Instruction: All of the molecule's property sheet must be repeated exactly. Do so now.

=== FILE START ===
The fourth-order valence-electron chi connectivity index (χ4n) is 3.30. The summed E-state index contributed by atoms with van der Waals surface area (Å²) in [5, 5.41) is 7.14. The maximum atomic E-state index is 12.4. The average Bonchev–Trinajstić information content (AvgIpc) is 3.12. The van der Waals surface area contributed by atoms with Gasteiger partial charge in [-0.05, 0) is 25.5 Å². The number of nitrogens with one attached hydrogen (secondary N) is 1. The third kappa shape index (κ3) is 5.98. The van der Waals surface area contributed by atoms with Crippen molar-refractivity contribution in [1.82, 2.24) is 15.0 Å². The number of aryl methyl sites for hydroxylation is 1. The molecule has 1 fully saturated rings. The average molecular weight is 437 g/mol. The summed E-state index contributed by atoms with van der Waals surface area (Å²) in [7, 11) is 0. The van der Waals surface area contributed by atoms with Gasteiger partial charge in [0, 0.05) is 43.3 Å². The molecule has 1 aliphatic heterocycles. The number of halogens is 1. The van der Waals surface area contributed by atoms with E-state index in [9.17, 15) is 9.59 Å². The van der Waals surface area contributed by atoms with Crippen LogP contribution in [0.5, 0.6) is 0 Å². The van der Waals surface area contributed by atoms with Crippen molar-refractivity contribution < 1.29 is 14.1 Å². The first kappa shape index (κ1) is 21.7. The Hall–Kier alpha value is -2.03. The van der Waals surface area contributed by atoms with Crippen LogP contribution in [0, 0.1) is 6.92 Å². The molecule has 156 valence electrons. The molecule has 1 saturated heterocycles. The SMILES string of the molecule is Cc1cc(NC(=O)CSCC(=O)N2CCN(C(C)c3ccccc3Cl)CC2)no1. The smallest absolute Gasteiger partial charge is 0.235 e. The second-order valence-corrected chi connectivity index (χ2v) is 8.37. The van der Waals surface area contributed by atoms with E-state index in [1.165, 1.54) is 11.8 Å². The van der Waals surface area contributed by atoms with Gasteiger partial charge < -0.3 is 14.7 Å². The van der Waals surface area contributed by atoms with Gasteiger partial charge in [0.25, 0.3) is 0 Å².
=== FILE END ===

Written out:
The fourth-order valence-electron chi connectivity index (χ4n) is 3.30. The summed E-state index contributed by atoms with van der Waals surface area (Å²) in [5, 5.41) is 7.14. The maximum atomic E-state index is 12.4. The average Bonchev–Trinajstić information content (AvgIpc) is 3.12. The van der Waals surface area contributed by atoms with Gasteiger partial charge in [-0.05, 0) is 25.5 Å². The number of nitrogens with one attached hydrogen (secondary N) is 1. The third kappa shape index (κ3) is 5.98. The van der Waals surface area contributed by atoms with Crippen molar-refractivity contribution in [1.82, 2.24) is 15.0 Å². The number of aryl methyl sites for hydroxylation is 1. The molecule has 1 fully saturated rings. The average molecular weight is 437 g/mol. The summed E-state index contributed by atoms with van der Waals surface area (Å²) in [7, 11) is 0. The van der Waals surface area contributed by atoms with Gasteiger partial charge in [0, 0.05) is 43.3 Å². The molecule has 1 aliphatic heterocycles. The number of halogens is 1. The van der Waals surface area contributed by atoms with E-state index in [9.17, 15) is 9.59 Å². The van der Waals surface area contributed by atoms with Crippen LogP contribution in [0.5, 0.6) is 0 Å². The van der Waals surface area contributed by atoms with Crippen molar-refractivity contribution < 1.29 is 14.1 Å². The first kappa shape index (κ1) is 21.7. The Hall–Kier alpha value is -2.03. The van der Waals surface area contributed by atoms with Crippen LogP contribution in [0, 0.1) is 6.92 Å². The molecule has 156 valence electrons. The molecule has 1 saturated heterocycles. The SMILES string of the molecule is Cc1cc(NC(=O)CSCC(=O)N2CCN(C(C)c3ccccc3Cl)CC2)no1. The smallest absolute Gasteiger partial charge is 0.235 e. The second-order valence-corrected chi connectivity index (χ2v) is 8.37. The van der Waals surface area contributed by atoms with E-state index in [1.165, 1.54) is 11.8 Å². The van der Waals surface area contributed by atoms with Gasteiger partial charge < -0.3 is 14.7 Å². The van der Waals surface area contributed by atoms with Gasteiger partial charge in [0.25, 0.3) is 0 Å².